How to treat employees like prisoners

19 May

During this time of pandemic, one small corner of the economy is doing morbidly well: employee surveillance software.


“Identify your team's superstars, time-thieving slackers and in-betweeners”

“Take continuous screenshots of employee workstations at intervals you set”

“When remote workers know they are being monitored … they are less likely to give in to distractions or make excuses for missed deadlines and sloppy work”


This is not a parody. Those are actual quotes from an employee monitoring company’s website.

The pandemic is creating a small boon for employee monitoring companies¹. It seems that a lot of managers are deploying surveillance solutions to crack down on ‘time-thieving’ remote workers. They are also generating an unwarranted climate of oppression.

Employee monitoring software is highly invasive. It can record all of a worker’s emails, instant messages, social media usage, web page visitations and keystrokes. On cell phones, it can map a worker’s exact movements via GPS. Alerts for certain activities can be set up and graphical “productive time vs non-productive time” reports can be generated. If desired, all the worker’s surveillance data, including continuous screenshots, can be played back like a movie to reveal exactly how they spent their day, juxtaposed against an activity log with details of actions to make it easy to search through.


Enter the Digital Panopticon

In the 18th century, utilitarianist Jeremy Bentham designed the 'ideal prison': the Panopticon. It was a doughnut-shaped building with a single guard tower in the centre. Each prison cell had a cage facing the centre so the guards could easily observe the prisoners, with zero privacy, without interruption.

But the real genius of Bentham's design was the use of "blinds, and other contrivances" ² to render the inspectors invisible to prisoners. The prisoners never know if they are being watched or not. Over time, the threat of constant observation leads to internalisation and reduces the need for discipline, so that finally, 'discipline, regulation, and surveillance are taken for granted'.³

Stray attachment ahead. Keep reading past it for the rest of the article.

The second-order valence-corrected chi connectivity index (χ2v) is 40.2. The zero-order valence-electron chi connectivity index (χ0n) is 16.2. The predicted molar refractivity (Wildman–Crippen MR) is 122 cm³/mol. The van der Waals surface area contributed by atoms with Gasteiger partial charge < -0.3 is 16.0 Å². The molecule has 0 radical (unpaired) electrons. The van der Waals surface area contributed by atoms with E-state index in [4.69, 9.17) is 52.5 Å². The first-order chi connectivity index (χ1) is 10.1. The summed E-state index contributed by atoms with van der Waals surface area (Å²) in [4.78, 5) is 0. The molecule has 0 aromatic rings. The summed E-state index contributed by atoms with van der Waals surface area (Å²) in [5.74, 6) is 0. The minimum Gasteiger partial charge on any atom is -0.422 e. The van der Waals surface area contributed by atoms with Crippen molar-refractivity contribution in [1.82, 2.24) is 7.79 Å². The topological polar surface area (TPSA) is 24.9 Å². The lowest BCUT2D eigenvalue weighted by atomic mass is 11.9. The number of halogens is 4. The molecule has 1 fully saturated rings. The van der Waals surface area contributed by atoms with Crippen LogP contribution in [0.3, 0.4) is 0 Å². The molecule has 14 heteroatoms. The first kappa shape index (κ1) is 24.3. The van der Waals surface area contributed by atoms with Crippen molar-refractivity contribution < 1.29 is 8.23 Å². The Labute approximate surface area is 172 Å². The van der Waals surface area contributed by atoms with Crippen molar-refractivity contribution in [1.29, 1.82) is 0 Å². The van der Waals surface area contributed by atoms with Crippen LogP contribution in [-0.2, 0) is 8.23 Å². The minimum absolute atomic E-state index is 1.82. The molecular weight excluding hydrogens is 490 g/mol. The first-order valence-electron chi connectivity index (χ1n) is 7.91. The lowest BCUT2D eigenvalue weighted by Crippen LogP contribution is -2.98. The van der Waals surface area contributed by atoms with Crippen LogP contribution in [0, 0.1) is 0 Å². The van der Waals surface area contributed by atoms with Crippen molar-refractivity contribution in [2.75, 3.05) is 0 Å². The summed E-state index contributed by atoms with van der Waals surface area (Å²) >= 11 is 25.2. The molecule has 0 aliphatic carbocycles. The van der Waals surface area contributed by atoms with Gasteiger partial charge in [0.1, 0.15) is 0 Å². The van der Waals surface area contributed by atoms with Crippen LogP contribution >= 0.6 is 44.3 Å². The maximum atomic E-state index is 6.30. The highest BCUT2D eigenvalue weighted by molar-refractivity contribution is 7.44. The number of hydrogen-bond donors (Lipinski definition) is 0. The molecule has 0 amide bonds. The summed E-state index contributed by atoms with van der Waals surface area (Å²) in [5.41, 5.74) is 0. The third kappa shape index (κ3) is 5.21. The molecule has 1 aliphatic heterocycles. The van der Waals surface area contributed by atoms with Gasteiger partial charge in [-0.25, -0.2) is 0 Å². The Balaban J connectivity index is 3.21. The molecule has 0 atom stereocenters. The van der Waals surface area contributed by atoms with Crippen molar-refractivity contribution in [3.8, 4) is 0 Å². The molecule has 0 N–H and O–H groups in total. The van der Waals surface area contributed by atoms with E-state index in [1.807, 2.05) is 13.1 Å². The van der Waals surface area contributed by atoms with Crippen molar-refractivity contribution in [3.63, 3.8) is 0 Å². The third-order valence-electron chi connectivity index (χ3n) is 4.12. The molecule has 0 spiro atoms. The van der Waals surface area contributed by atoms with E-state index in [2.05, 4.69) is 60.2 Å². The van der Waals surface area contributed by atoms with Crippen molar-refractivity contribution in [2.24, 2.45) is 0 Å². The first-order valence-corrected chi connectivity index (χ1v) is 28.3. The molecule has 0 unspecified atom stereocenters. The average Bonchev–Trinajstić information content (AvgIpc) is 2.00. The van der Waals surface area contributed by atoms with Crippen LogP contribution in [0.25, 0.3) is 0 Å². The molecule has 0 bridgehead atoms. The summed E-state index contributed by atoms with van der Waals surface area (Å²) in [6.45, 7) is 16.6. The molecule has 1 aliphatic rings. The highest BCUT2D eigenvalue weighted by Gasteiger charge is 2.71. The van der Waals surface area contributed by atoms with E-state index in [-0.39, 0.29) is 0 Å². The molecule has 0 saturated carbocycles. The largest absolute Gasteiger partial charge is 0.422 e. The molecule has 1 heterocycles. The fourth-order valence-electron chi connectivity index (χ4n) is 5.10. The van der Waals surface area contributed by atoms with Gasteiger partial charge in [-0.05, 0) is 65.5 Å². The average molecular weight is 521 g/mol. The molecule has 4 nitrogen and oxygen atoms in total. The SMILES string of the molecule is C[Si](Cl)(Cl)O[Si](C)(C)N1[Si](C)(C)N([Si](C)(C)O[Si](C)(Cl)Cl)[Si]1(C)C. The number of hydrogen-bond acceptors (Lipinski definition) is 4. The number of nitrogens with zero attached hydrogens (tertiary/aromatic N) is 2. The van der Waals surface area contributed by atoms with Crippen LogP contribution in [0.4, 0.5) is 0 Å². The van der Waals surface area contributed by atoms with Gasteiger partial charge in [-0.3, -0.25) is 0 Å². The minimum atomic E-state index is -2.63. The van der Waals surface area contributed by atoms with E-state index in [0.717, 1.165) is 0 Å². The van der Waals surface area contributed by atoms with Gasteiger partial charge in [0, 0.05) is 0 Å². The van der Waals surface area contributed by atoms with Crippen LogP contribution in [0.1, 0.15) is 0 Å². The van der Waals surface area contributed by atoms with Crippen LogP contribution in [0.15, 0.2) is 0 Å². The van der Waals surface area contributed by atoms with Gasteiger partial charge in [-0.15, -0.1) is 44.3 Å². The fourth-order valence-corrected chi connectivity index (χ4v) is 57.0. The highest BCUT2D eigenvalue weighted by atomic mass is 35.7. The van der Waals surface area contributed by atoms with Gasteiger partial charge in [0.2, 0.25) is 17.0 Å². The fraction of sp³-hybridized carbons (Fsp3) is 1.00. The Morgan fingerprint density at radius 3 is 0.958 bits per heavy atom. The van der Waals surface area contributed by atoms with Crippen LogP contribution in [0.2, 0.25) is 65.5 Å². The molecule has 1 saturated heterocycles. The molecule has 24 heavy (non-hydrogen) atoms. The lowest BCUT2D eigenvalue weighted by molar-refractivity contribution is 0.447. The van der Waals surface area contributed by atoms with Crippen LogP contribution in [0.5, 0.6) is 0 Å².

The efficiency of Bentham’s monstrosity generated considerable interest at the time, despite the dehumanising aspects of its aspiration. As philosopher Michel Foucault put it, ”All that is needed, then, is to place a supervisor in a central tower and to shut up in each cell a madman, a patient, a condemned man, a worker or a schoolboy. He is seen, but he does not see; he is the object of information, never a subject in communication.” ⁴

Foucault used the panopticon as a metaphor for the modern disciplinary society in his epic thesis, Discipline and Punish: The birth of the prison. He argued that “Bentham laid down the principle that power should be visible and unverifiable. Visible: the inmate will constantly have before his eyes the tall outline of the central tower from which he is spied upon. Unverifiable: the inmate must never know whether he is being looked at at any one moment, but he must be sure that he may always be so.

Of course, with digital panopticons, there is no tower, just omniscient software. And as long as our devices are on, we can not be turned away from it. Workers are always under its gaze. As Foucault explains, constant surveillance is a very effective technology of oppression: “He who is subjected to a field of visibility, and who knows it, assumes responsibility for the constraints of power; he makes them play spontaneously upon himself; he inscribes in himself the power relation in which he simultaneously plays both roles; he becomes the principle of his own subjection.